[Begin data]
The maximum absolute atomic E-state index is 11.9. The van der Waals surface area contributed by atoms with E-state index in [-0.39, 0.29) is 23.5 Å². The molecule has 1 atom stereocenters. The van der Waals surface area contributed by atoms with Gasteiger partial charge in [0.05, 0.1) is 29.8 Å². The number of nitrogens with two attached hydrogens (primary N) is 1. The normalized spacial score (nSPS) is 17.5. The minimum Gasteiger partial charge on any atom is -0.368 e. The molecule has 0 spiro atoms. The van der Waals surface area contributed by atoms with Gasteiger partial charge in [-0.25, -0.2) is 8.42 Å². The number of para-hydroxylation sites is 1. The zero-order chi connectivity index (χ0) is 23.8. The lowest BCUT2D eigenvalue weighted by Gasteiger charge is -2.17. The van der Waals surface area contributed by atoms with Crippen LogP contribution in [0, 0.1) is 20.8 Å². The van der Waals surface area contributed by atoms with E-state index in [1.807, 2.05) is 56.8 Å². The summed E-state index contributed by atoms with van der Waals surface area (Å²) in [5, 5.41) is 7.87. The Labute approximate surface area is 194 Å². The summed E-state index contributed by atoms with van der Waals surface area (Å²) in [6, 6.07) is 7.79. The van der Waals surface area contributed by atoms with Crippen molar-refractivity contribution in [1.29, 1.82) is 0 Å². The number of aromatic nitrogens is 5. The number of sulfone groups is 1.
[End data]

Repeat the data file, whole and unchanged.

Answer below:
The maximum absolute atomic E-state index is 11.9. The van der Waals surface area contributed by atoms with E-state index in [-0.39, 0.29) is 23.5 Å². The molecule has 1 atom stereocenters. The van der Waals surface area contributed by atoms with Gasteiger partial charge in [0.05, 0.1) is 29.8 Å². The number of nitrogens with two attached hydrogens (primary N) is 1. The normalized spacial score (nSPS) is 17.5. The minimum Gasteiger partial charge on any atom is -0.368 e. The molecule has 0 spiro atoms. The van der Waals surface area contributed by atoms with Gasteiger partial charge in [-0.25, -0.2) is 8.42 Å². The number of para-hydroxylation sites is 1. The zero-order chi connectivity index (χ0) is 23.8. The lowest BCUT2D eigenvalue weighted by Gasteiger charge is -2.17. The van der Waals surface area contributed by atoms with Crippen LogP contribution in [0, 0.1) is 20.8 Å². The van der Waals surface area contributed by atoms with E-state index in [1.807, 2.05) is 56.8 Å². The summed E-state index contributed by atoms with van der Waals surface area (Å²) in [5, 5.41) is 7.87. The Labute approximate surface area is 194 Å². The summed E-state index contributed by atoms with van der Waals surface area (Å²) in [6, 6.07) is 7.79. The van der Waals surface area contributed by atoms with Crippen molar-refractivity contribution in [1.29, 1.82) is 0 Å². The number of aromatic nitrogens is 5. The number of sulfone groups is 1.